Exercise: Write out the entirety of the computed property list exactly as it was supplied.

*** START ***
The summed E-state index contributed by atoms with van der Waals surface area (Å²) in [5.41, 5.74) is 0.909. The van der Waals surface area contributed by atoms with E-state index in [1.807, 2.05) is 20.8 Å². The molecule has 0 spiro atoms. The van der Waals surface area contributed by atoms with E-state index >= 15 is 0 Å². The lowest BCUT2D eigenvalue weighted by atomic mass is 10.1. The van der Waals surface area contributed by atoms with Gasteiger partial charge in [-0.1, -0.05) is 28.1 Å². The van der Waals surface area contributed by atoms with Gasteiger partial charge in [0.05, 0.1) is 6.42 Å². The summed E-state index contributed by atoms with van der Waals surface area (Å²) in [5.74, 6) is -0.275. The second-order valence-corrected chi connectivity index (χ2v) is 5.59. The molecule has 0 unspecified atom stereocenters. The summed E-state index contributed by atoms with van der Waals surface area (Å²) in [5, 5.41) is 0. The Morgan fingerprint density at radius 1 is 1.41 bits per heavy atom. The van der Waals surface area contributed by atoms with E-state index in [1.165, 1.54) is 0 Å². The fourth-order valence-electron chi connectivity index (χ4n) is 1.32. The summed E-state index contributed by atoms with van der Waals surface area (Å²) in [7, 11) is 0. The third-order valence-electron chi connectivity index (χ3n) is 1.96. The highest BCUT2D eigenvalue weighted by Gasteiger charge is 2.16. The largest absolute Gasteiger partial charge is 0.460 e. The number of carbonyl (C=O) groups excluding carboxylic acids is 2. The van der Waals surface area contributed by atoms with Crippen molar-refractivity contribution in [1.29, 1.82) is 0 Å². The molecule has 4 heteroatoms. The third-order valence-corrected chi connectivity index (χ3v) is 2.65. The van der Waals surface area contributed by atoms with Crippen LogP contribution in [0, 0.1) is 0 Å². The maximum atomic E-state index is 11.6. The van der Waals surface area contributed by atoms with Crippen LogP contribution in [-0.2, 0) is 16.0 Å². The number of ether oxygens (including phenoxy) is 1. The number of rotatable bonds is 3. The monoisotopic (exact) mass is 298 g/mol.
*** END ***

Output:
The summed E-state index contributed by atoms with van der Waals surface area (Å²) in [5.41, 5.74) is 0.909. The van der Waals surface area contributed by atoms with E-state index in [1.807, 2.05) is 20.8 Å². The molecule has 0 spiro atoms. The van der Waals surface area contributed by atoms with E-state index >= 15 is 0 Å². The lowest BCUT2D eigenvalue weighted by atomic mass is 10.1. The van der Waals surface area contributed by atoms with Gasteiger partial charge in [-0.1, -0.05) is 28.1 Å². The van der Waals surface area contributed by atoms with Gasteiger partial charge in [0.05, 0.1) is 6.42 Å². The summed E-state index contributed by atoms with van der Waals surface area (Å²) in [5.74, 6) is -0.275. The second-order valence-corrected chi connectivity index (χ2v) is 5.59. The molecule has 0 unspecified atom stereocenters. The summed E-state index contributed by atoms with van der Waals surface area (Å²) in [5, 5.41) is 0. The Morgan fingerprint density at radius 1 is 1.41 bits per heavy atom. The van der Waals surface area contributed by atoms with E-state index in [1.165, 1.54) is 0 Å². The fourth-order valence-electron chi connectivity index (χ4n) is 1.32. The summed E-state index contributed by atoms with van der Waals surface area (Å²) in [7, 11) is 0. The third-order valence-electron chi connectivity index (χ3n) is 1.96. The highest BCUT2D eigenvalue weighted by Gasteiger charge is 2.16. The largest absolute Gasteiger partial charge is 0.460 e. The number of carbonyl (C=O) groups excluding carboxylic acids is 2. The van der Waals surface area contributed by atoms with Crippen molar-refractivity contribution in [1.29, 1.82) is 0 Å². The molecule has 4 heteroatoms. The third-order valence-corrected chi connectivity index (χ3v) is 2.65. The van der Waals surface area contributed by atoms with Crippen LogP contribution in [0, 0.1) is 0 Å². The maximum atomic E-state index is 11.6. The van der Waals surface area contributed by atoms with Crippen LogP contribution in [-0.2, 0) is 16.0 Å². The number of ether oxygens (including phenoxy) is 1. The number of rotatable bonds is 3. The monoisotopic (exact) mass is 298 g/mol.